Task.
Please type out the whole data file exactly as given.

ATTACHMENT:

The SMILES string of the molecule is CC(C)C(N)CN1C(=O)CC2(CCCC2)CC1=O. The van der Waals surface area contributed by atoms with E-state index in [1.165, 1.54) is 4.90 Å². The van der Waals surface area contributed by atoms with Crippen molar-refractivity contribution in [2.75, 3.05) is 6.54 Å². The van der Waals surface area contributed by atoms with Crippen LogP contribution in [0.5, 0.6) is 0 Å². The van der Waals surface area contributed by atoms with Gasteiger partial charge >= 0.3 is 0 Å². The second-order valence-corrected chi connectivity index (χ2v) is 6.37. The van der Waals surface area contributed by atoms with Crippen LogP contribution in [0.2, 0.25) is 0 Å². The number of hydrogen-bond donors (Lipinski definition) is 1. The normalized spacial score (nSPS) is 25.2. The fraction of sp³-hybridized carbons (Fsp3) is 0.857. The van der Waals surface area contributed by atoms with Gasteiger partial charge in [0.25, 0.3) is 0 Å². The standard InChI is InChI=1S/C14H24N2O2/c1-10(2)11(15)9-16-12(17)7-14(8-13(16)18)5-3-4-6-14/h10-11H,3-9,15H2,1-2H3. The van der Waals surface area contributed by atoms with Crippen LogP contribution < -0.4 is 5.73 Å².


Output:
The SMILES string of the molecule is CC(C)C(N)CN1C(=O)CC2(CCCC2)CC1=O. The van der Waals surface area contributed by atoms with E-state index in [1.165, 1.54) is 4.90 Å². The van der Waals surface area contributed by atoms with Crippen molar-refractivity contribution in [2.75, 3.05) is 6.54 Å². The van der Waals surface area contributed by atoms with Crippen LogP contribution in [0.5, 0.6) is 0 Å². The van der Waals surface area contributed by atoms with Gasteiger partial charge >= 0.3 is 0 Å². The second-order valence-corrected chi connectivity index (χ2v) is 6.37. The van der Waals surface area contributed by atoms with Crippen LogP contribution in [0.2, 0.25) is 0 Å². The number of hydrogen-bond donors (Lipinski definition) is 1. The normalized spacial score (nSPS) is 25.2. The fraction of sp³-hybridized carbons (Fsp3) is 0.857. The van der Waals surface area contributed by atoms with Gasteiger partial charge in [0.25, 0.3) is 0 Å². The standard InChI is InChI=1S/C14H24N2O2/c1-10(2)11(15)9-16-12(17)7-14(8-13(16)18)5-3-4-6-14/h10-11H,3-9,15H2,1-2H3. The van der Waals surface area contributed by atoms with Crippen LogP contribution < -0.4 is 5.73 Å².